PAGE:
Answers and Explanations

Answer A, A lesion to die medial medulla may affect the medial lemniscus and corticospinal tract. The key localizing sign is tongue deviation to the left upon protrusion, implicating the left hypoglossal nerve, which exits from the medial medulla. 2. Answer E. The nucleus of Edinger Westphal is found in the rostral midbrain. The only other midbrain structure that would be found in the same section is the superior colliculus. 3. Answer C. The lesion involves the corticospinal tract resulting in...

Pontocerebellar Angle Syndrome

Pontocerebellar angle syndrome is usually caused by an acoustic neuroma (schwannoma) of CN VIII. This is a slow-growing tumor, which originates from Schwann cells in the vestibular nerve (or less commonly the auditory nerve). As the tumor grows, it exerts pressure on the lateral part of the caudal pons where CN VII emerges and may expand anteriorly to compress the fifth nerve. The cranial nerve deficits seen together localize the lesion to the brain stem, but the absence of long tract signs...

Review Questions

A middle-aged patient develops persistent headaches that are resistant to over-the-counter analgesics. Imaging reveals that the patient has a noncommunicating hydrocephalus. Which of the following is the most likely cause of this condition (B) Meningitis affecting the arachnoid granulations (C) A thrombosis in the cavernous sinus 2. Hydrocephalus has resulted in a patient in enlargement of one lateral ventricle. Which of the following is the most likely site of a blockage (D) Superior sagittal...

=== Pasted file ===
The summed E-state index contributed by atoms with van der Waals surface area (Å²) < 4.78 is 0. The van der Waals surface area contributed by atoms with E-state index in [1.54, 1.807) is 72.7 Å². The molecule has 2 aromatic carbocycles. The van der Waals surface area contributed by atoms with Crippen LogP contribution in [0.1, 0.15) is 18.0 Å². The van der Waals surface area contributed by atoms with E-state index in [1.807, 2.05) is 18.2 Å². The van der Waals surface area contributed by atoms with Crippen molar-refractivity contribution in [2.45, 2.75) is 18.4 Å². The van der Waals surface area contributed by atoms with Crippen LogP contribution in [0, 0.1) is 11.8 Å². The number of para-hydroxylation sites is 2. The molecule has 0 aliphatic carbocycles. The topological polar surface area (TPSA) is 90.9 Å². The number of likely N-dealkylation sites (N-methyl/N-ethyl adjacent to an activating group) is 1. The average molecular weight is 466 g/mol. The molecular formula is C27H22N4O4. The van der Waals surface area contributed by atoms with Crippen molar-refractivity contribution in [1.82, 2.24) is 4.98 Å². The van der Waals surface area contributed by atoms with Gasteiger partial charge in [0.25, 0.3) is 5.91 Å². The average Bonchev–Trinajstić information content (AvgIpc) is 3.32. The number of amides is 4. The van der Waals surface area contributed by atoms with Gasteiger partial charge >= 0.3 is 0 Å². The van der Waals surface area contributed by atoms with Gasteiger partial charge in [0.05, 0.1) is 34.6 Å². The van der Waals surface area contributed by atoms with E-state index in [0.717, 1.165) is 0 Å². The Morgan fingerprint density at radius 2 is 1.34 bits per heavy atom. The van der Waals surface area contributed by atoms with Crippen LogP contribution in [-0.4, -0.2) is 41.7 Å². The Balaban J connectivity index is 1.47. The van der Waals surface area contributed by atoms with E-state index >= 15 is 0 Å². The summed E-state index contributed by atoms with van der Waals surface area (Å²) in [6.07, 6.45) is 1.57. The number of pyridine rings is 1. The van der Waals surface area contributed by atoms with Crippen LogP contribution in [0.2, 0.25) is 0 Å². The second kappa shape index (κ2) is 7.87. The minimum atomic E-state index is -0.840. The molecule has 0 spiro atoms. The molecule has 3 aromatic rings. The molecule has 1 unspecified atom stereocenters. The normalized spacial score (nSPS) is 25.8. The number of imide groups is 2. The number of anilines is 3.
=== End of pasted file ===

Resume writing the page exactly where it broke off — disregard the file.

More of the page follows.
Lateral Pontine Syndrome

Lesions Trigeminal Nerve

Lesions of the dorsolateral pons usually result from occlusion of the anterior inferior cerebellar artery (caudal pons) or superior cerebellar artery (rostral pons). The long tracts involved will be the same as in lateral medullary syndrome, the spinothalamic tract and the descending hypothalamic fibers. The cranial nerves involved will be the facial and vestibulocochlear in the caudal pons, the trigeminal nerve in the rostral pons, and the spinal nucleus and tract of V in both lesions (Figure...

Lateral Medullary Wallenberg Syndrome

Lateral medullary syndrome results from occlusion of the PICA (Figure IV-5-15). The cranial nerves or nuclei involved in the lesion are the vestibular or the cochlear parts of CN VIII, the glossopharyngeal and the vagus nerves, and die spinal nucleus or tract of V. The long tracts involved are the spinothalamic tract and the descending hypothalamic fibers. Spinothalamic tract lesions produce a pain and temperature sensation deficit in the contralateral limbs and body. Lesions of descending...